The red grape variety comes from France. The name "Kleiner Grünling" refers to the high acidity of the grapes, which are often not fully ripened due to the long ripening period. Synonyms are Bouton, Carmelin, Herrant, Lambrusquet, Lambrusquet Noir, Verdau, Verdot and Verdot Petit. It must not be confused with the varieties Fer (Herrant) or Gros Verdot, despite the fact that synonyms or morphological similarities seem to indicate this. The variety was first mentioned in 1736 together with Gros Verdot, which is very different despite the similarity in name. According to DNA analyses, both seem to be descended from wild vines near the Pyrenees.
The late ripening vine is sensitive to drought, but due to the thick-skinned berries it is resistant to botrytis. It produces colourful, alcohol-, tannin- and acid-rich, spicy red wines with aromas of violets and storage potential. Once widespread in Bordeaux, this vine was a problem due to its late ripening, especially in Saint-Émilion and Pomerol, and was therefore abandoned by many wineries from the 1960s onwards. Since the end of the 1980s it has been cultivated again with an increasing tendency. In France, it covered a total of 862 hectares in 2010, 526 of which were in Bordeaux. In the Médoc, it is still one of the classic vines in the so-called Bordeaux blend and a component of very great red wines such as Château Latour, Château Margaux and Château Palmer. There are also small stocks in Languedoc.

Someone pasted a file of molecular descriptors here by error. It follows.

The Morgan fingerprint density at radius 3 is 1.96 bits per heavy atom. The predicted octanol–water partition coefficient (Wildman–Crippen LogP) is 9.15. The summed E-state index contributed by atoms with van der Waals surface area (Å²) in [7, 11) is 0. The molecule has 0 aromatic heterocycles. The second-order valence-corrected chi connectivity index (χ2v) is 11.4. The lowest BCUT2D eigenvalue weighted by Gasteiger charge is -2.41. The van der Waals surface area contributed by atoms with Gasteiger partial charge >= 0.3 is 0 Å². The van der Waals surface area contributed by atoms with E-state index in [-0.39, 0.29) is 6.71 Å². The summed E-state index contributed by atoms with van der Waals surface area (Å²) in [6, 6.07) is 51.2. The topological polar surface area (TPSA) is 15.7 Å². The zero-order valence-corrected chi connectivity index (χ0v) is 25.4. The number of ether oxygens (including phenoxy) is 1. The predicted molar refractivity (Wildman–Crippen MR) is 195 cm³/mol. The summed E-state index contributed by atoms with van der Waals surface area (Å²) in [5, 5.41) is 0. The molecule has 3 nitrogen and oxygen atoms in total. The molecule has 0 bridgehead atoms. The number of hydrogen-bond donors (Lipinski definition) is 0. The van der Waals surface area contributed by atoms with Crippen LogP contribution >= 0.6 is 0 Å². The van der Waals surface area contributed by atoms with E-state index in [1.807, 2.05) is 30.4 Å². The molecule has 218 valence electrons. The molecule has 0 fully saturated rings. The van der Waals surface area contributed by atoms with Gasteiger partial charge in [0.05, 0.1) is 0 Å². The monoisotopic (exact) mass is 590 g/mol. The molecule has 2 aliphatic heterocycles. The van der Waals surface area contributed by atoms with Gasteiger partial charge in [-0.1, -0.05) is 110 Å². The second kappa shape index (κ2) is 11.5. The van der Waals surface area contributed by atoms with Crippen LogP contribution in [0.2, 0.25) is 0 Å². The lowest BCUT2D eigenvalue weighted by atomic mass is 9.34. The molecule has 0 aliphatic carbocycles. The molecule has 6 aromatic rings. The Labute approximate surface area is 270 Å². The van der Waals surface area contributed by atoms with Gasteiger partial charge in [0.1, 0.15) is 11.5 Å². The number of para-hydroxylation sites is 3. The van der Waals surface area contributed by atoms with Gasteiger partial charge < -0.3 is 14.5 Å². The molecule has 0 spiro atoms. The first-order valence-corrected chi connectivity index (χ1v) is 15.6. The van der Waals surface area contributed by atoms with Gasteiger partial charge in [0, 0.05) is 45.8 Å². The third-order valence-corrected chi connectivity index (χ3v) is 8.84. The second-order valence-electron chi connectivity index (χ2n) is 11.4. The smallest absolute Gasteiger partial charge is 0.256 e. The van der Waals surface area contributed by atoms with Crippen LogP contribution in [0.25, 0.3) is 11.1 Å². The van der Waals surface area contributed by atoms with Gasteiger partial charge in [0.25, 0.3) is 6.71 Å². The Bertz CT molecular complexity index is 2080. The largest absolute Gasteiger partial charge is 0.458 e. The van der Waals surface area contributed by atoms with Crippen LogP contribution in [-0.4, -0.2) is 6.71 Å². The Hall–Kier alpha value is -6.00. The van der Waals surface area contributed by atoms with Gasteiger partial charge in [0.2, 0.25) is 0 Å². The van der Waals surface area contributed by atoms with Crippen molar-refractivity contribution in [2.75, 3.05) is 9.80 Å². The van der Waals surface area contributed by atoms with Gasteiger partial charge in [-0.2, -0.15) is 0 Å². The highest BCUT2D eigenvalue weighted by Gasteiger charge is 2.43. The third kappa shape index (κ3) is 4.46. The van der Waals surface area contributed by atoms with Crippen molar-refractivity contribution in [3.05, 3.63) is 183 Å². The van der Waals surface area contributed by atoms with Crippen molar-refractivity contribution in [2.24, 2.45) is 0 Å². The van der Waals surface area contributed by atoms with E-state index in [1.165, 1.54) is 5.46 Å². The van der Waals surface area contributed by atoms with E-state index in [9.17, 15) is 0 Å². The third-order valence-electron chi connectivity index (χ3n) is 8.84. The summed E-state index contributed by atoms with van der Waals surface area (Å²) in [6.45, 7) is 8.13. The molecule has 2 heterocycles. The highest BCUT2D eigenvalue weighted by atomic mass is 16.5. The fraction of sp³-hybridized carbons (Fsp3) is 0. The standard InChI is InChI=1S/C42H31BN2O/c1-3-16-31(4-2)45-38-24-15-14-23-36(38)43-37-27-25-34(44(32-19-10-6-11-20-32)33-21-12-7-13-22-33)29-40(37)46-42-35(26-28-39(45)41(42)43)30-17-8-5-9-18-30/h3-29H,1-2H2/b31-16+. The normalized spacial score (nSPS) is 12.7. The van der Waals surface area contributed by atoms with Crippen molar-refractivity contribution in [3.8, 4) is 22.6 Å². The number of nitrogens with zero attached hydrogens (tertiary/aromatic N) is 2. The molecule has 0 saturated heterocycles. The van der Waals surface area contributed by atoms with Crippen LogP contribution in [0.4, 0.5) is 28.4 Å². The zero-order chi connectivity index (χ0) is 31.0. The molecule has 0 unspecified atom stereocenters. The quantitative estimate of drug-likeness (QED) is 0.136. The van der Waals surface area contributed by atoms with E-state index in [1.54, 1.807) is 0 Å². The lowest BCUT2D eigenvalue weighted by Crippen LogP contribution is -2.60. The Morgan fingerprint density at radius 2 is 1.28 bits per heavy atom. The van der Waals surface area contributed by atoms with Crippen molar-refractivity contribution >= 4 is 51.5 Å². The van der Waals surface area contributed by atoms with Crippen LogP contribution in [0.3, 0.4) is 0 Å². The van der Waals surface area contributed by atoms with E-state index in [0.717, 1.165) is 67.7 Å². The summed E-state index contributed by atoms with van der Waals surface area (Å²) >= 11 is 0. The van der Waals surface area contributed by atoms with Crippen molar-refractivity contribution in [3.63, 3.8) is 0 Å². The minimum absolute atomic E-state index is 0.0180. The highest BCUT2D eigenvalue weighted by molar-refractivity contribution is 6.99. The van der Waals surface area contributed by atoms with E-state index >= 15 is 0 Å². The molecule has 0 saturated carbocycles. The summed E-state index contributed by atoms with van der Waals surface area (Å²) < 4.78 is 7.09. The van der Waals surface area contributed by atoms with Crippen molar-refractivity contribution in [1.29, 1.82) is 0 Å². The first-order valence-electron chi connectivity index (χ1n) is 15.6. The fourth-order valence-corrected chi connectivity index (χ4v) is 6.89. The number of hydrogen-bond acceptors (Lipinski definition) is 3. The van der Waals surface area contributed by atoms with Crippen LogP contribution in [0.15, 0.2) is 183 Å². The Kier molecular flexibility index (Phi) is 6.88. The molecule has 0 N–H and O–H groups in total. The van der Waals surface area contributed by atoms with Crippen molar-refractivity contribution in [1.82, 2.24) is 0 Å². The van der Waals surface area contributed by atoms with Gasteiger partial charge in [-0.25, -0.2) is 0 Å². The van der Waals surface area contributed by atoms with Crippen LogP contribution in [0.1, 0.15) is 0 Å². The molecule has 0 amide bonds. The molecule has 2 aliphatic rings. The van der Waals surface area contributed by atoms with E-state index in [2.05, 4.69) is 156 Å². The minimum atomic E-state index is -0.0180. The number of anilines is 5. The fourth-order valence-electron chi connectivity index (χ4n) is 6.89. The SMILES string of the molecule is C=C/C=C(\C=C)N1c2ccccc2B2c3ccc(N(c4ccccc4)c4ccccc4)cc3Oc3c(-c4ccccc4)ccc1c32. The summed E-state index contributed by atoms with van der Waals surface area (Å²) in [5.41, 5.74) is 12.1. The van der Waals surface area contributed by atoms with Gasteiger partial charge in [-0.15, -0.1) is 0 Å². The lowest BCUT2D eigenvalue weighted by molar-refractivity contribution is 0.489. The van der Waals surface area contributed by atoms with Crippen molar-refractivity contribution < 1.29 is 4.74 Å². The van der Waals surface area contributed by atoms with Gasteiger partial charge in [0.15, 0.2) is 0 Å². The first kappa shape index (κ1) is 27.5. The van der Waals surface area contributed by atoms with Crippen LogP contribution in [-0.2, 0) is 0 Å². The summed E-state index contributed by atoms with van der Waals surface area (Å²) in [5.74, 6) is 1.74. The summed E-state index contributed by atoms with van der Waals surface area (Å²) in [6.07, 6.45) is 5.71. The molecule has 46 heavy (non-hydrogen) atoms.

Other areas under cultivation in Europe in 2010 were in Italy, Spain - where it was introduced in the 1990s by the famous wine-growing pioneer Marqués de Griñón (1,661 hectares), in Portugal (139 hectares) and in Turkey (10 hectares). Much greater distribution took place overseas in 2010. In Australia it was introduced as early as 1832 by the wine-growing pioneer James Busby (1802-1871). It is cultivated there in the Barossa Valley, Clare Valley, Coonawarra, Langhorne Creek, Margaret River, McLaren Vale, Mudgee, Padthaway and Swan Valley, where it covered a total of 1,223 hectares of vines in 2010.
Other overseas countries are Argentina - where Petit Verdot was confusingly called Fer for a long time (501 ha), Chile (576 ha), Israel (50 ha), Canada (27 ha), Myanmar = Burma (2 ha), New Zealand (5 ha), Peru, South Africa mainly in the Paarl and Stellenbosch (648 ha) and Uruguay (32 ha) areas, and in the USA (853 ha) in the states of California, New York, Virginia and Washington. In 2010, the variety occupied a total of 7,202 hectares of vineyards, with an extremely upward trend. Compared to the year 2000 with 1,481 hectares at that time, this was almost five times the amount. It occupies 93rd place in the worldwide grape variety ranking.
Source: Wine Grapes / J. Robinson, J. Harding, J. Vouillamoz / Penguin Books Ltd. 2012
Pictures: Ursula Brühl, Doris Schneider, Julius Kühn Institute (JKI)